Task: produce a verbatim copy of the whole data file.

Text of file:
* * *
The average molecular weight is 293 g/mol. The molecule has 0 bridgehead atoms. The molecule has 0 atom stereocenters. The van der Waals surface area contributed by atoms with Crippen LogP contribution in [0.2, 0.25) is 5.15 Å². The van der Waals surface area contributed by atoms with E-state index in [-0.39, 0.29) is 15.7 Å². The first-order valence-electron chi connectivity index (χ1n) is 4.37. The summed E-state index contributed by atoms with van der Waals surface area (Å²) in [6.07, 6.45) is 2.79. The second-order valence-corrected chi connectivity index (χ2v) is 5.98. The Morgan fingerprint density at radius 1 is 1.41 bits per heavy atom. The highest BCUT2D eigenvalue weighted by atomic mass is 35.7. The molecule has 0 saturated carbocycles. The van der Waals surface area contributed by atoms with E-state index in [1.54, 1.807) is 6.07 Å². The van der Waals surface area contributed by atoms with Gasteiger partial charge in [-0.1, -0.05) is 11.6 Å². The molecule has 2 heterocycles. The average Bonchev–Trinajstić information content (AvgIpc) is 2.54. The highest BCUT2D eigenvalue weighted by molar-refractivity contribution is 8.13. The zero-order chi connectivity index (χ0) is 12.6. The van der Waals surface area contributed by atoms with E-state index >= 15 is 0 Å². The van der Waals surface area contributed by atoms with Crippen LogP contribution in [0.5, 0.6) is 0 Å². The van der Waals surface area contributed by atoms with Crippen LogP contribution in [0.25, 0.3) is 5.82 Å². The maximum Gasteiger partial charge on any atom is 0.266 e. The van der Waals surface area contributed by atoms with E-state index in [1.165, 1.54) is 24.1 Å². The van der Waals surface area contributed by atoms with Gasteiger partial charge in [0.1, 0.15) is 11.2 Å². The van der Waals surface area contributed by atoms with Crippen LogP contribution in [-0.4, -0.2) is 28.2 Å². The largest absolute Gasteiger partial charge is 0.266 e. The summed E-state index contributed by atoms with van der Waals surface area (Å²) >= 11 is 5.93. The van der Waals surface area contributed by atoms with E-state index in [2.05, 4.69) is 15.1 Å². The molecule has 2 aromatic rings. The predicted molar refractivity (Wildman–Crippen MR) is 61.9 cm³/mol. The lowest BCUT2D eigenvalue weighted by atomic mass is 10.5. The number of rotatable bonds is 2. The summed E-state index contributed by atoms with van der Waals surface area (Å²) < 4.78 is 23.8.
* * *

The average molecular weight is 293 g/mol. The molecule has 0 bridgehead atoms. The molecule has 0 atom stereocenters. The van der Waals surface area contributed by atoms with Crippen LogP contribution in [0.2, 0.25) is 5.15 Å². The van der Waals surface area contributed by atoms with E-state index in [-0.39, 0.29) is 15.7 Å². The first-order valence-electron chi connectivity index (χ1n) is 4.37. The summed E-state index contributed by atoms with van der Waals surface area (Å²) in [6.07, 6.45) is 2.79. The second-order valence-corrected chi connectivity index (χ2v) is 5.98. The Morgan fingerprint density at radius 1 is 1.41 bits per heavy atom. The highest BCUT2D eigenvalue weighted by atomic mass is 35.7. The molecule has 0 saturated carbocycles. The van der Waals surface area contributed by atoms with E-state index in [1.54, 1.807) is 6.07 Å². The van der Waals surface area contributed by atoms with Gasteiger partial charge in [-0.1, -0.05) is 11.6 Å². The molecule has 2 heterocycles. The average Bonchev–Trinajstić information content (AvgIpc) is 2.54. The highest BCUT2D eigenvalue weighted by molar-refractivity contribution is 8.13. The zero-order chi connectivity index (χ0) is 12.6. The van der Waals surface area contributed by atoms with E-state index >= 15 is 0 Å². The van der Waals surface area contributed by atoms with Crippen LogP contribution in [0.5, 0.6) is 0 Å². The van der Waals surface area contributed by atoms with Crippen LogP contribution in [0.25, 0.3) is 5.82 Å². The maximum Gasteiger partial charge on any atom is 0.266 e. The van der Waals surface area contributed by atoms with E-state index in [1.165, 1.54) is 24.1 Å². The van der Waals surface area contributed by atoms with Gasteiger partial charge in [0.1, 0.15) is 11.2 Å². The van der Waals surface area contributed by atoms with Crippen LogP contribution in [-0.4, -0.2) is 28.2 Å². The largest absolute Gasteiger partial charge is 0.266 e. The summed E-state index contributed by atoms with van der Waals surface area (Å²) >= 11 is 5.93. The van der Waals surface area contributed by atoms with E-state index in [2.05, 4.69) is 15.1 Å². The molecule has 2 aromatic rings. The predicted molar refractivity (Wildman–Crippen MR) is 61.9 cm³/mol. The lowest BCUT2D eigenvalue weighted by atomic mass is 10.5. The number of rotatable bonds is 2. The summed E-state index contributed by atoms with van der Waals surface area (Å²) < 4.78 is 23.8.